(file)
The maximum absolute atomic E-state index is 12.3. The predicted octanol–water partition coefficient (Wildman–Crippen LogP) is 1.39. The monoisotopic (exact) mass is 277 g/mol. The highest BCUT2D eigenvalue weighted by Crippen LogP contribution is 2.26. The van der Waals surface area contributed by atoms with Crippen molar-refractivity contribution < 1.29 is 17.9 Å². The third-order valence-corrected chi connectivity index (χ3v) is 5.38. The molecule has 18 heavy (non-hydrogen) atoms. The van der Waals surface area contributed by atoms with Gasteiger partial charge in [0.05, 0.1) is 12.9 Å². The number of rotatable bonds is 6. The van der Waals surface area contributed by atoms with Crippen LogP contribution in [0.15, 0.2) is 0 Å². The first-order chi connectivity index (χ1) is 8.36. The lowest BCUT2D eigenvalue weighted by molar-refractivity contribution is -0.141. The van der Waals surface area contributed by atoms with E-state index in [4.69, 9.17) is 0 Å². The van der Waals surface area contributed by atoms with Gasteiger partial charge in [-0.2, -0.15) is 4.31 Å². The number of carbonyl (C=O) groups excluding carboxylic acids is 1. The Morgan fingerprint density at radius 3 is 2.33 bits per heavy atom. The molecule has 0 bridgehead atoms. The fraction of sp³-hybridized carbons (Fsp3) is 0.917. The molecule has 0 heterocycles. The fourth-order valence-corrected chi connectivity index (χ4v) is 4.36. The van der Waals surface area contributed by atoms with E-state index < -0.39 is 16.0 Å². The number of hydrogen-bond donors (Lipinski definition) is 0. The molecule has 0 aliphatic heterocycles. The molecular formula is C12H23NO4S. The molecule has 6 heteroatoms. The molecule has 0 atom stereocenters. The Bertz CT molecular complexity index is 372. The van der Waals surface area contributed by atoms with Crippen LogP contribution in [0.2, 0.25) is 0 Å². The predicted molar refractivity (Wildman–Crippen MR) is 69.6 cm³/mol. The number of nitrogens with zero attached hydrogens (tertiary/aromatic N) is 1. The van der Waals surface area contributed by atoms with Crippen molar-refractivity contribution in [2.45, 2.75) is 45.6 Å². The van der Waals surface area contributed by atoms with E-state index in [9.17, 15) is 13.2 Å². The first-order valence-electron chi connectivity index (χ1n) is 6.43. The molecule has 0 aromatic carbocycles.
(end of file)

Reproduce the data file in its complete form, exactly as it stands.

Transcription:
The maximum absolute atomic E-state index is 12.3. The predicted octanol–water partition coefficient (Wildman–Crippen LogP) is 1.39. The monoisotopic (exact) mass is 277 g/mol. The highest BCUT2D eigenvalue weighted by Crippen LogP contribution is 2.26. The van der Waals surface area contributed by atoms with Crippen molar-refractivity contribution < 1.29 is 17.9 Å². The third-order valence-corrected chi connectivity index (χ3v) is 5.38. The molecule has 18 heavy (non-hydrogen) atoms. The van der Waals surface area contributed by atoms with Gasteiger partial charge in [0.05, 0.1) is 12.9 Å². The number of rotatable bonds is 6. The van der Waals surface area contributed by atoms with Crippen LogP contribution in [0.15, 0.2) is 0 Å². The first-order chi connectivity index (χ1) is 8.36. The lowest BCUT2D eigenvalue weighted by molar-refractivity contribution is -0.141. The van der Waals surface area contributed by atoms with E-state index in [4.69, 9.17) is 0 Å². The van der Waals surface area contributed by atoms with Gasteiger partial charge in [-0.2, -0.15) is 4.31 Å². The number of carbonyl (C=O) groups excluding carboxylic acids is 1. The Morgan fingerprint density at radius 3 is 2.33 bits per heavy atom. The molecule has 0 bridgehead atoms. The fraction of sp³-hybridized carbons (Fsp3) is 0.917. The molecule has 0 heterocycles. The fourth-order valence-corrected chi connectivity index (χ4v) is 4.36. The van der Waals surface area contributed by atoms with E-state index < -0.39 is 16.0 Å². The number of hydrogen-bond donors (Lipinski definition) is 0. The molecule has 0 aliphatic heterocycles. The molecular formula is C12H23NO4S. The molecule has 6 heteroatoms. The molecule has 0 atom stereocenters. The Bertz CT molecular complexity index is 372. The van der Waals surface area contributed by atoms with Crippen LogP contribution in [0.2, 0.25) is 0 Å². The predicted molar refractivity (Wildman–Crippen MR) is 69.6 cm³/mol. The number of nitrogens with zero attached hydrogens (tertiary/aromatic N) is 1. The van der Waals surface area contributed by atoms with Crippen molar-refractivity contribution in [2.45, 2.75) is 45.6 Å². The van der Waals surface area contributed by atoms with E-state index in [9.17, 15) is 13.2 Å². The first-order valence-electron chi connectivity index (χ1n) is 6.43. The molecule has 0 aromatic carbocycles.